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Based on that msdn page : server memory settings it's a good practice to keep the default values for SQL-Servers min and max memory to keep it dynamic...

From what I learned through tutorials you should always define a max value, about min I haven't heard much. I am monitoring my pagefile using simple old perfmon and I realised that seldomly diskswapping is happenning and once it nearly caused a server crash.

Can that be related to have the default max memory setting in SQL Server? The databases are around 150 GB and Memory is 48GB, there is no other application running on that machine.

Also, why should you have a min value? I know that a too low value can prevent the SQL-Server from starting and I know that SQL-Server keeps stuff in memory so doesn't try to release it's cache.

I am using SQL-Server 2012, thank you in advance!

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Some details to clear things up

Based on that msdn page : server memory settings it's a good practice to keep the default values for SQL-Servers min and max memory to keep it dynamic.

No, it's not written it is a good practice it says it's recommended and I am sure MS books online cannot write it as good, this is because of fact that environment varies and what is good for one environment might not suit other. Its mostly good to have restriction on something which is heavily consumed although managed efficiently. I consider a good practice to define max server memory on system because it will restrict buffer pool and will tell SQL Server how much max a buffer pool can grow although SQL Server can consume memory outside buffer pool/max server memory setting if it heavily uses Third party DLL's extended stored procs and Linked servers.

Page file is used by Windows to hold temporary data which is swapped in and out of physical memory in order to provide a larger virtual memory set. Page file largely depends on how much memory OS is committing and changes accordingly as per min and max value set. if you want to monitor page file you must rely on perfmon counters. Please read this MSDN Blog

Memory: Committed Bytes --Number of bytes of virtual memory that has been committed. This does not necessarily represent page file usage - it represents the amount of page file space that would be used if the process was completely made nonresident

Memory: Commit Limit-- Number of bytes of virtual memory that can be committed without having to extend the paging files.

Paging File: % Usage-- Percentage of the paging file committed

Paging File: % Usage Peak-- Highest percentage of the paging file committed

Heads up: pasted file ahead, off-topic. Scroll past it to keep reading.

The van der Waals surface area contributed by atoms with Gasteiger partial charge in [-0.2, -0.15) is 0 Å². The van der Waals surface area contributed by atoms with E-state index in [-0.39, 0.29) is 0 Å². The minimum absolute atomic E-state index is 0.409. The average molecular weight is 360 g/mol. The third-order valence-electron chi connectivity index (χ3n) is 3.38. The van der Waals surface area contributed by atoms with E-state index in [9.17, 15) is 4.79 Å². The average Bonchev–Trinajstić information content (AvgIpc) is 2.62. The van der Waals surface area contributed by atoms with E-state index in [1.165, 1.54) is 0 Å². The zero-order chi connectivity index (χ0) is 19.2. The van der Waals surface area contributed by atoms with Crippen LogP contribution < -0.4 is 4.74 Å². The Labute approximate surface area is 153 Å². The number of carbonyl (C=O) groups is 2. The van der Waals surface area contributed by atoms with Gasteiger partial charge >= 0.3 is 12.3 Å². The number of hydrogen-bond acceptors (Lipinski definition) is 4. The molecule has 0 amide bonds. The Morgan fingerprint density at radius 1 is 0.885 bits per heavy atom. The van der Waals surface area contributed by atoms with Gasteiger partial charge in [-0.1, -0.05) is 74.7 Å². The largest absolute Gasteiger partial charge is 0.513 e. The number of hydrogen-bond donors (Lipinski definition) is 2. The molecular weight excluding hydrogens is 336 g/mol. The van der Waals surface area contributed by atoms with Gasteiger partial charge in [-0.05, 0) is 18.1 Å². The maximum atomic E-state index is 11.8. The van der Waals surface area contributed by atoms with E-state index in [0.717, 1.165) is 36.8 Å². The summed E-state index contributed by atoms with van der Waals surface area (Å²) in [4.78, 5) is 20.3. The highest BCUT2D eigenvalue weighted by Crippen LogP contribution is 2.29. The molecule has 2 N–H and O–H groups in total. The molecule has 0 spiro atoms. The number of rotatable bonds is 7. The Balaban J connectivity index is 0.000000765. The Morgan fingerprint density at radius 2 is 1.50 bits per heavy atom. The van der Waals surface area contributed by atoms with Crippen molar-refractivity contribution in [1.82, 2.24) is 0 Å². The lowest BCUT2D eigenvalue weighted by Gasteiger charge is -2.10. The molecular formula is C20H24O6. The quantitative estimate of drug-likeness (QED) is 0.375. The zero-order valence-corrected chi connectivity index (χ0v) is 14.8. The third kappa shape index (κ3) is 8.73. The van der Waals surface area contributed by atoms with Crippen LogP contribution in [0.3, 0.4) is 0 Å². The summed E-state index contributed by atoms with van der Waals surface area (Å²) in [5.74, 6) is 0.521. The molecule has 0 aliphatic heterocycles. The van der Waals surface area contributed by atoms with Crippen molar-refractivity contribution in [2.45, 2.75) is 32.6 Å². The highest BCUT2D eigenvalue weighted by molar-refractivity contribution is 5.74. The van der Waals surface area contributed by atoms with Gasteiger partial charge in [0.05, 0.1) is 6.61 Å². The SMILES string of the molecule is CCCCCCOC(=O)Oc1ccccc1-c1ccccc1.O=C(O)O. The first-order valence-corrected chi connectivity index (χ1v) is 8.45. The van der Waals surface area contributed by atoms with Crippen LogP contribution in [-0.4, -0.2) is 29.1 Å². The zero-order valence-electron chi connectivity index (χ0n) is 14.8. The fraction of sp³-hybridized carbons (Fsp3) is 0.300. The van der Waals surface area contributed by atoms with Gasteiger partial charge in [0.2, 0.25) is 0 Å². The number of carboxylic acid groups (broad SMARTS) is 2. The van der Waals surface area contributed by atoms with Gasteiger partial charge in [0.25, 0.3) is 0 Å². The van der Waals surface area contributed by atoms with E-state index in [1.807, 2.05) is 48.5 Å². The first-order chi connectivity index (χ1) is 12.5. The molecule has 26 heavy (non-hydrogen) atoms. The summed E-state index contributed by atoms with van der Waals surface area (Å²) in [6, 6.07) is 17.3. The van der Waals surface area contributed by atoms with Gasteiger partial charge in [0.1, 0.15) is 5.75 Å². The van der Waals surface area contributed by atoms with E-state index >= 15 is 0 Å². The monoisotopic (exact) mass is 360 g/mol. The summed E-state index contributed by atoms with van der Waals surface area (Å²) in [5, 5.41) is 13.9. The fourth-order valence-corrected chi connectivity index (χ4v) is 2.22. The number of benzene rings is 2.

Also, why should you have a min value? I know that a too low value can prevent the SQL-Server from starting and I know that SQL-Server keeps stuff in memory so doesn't try to release it's cache.

Min Server memory is minimum amount of memory available to the SQL Server Memory Manager for an instance of SQL Server. This comes into active picture when windows is facing memory pressure in such case it will raise Low Memry Notification Flag. SQLOS will respond to it, it would ask SQL Server to trim its memory consumption and free its cache then SQL Server will non preemptively trim down till its min server memory value. If pressure is too high SQL Server might not be able to react fast and then SQL Server process would be paged out. Remember min server memory does not say that when SQL Server starts it would minimum take this much memory if not required, SQL Server will start up consuming much less than min server memory.

Other use of Min server memory is if you do not want SQL Server to be paged out to disk because of some misbehaving OS/Third party driver. You set max server and min server memory to almost same value and give SQL Server service account Locked pages in memory privilege and in this case even if OS faces memory crunch SQL Server would max trim down to min server and if OS memory crunch is still there OS process would be paged out and would become extremely slow . But this is bad thing to do and I would not recommend

  • I have to disagree with you -- "Page file is an virtual area which act as dump pad. Windows would use this to write information when system crashes." -- a bit confusing statement. A page file is an extension to RAM. When a process is not being used, it gets pushed out to the page file (in simple words!) The stop errors are handled by the OS memory dumps including what was in the page file since it's a part of RAM. – DenisT Nov 3 '14 at 22:00
  • I will amend it to give more accurate meaning. yes its kind of swapping area for storing temp information. It also acts as place where information will be stored in case of system crash. – Shanky Nov 3 '14 at 23:05
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The MIN value is useful when you have a server with multiple instances. You can use it to prioritise memory usage per instance. But mainly it is to guarantee that SQL with have at least that much memory to work with. This stops people running something on the server and stealing all the memory.

The default setting basically leaves memory allocation to SQL Server but it's best practice to set a static value so that there is never an issue of SQL taking memory away from other processes or the OS. This is a must if you are running SSIS, SSAS, SSRS or any other serverice / application on the same server.vSo your setting needs to leave enough memory for the OS + services + applications running on the server.

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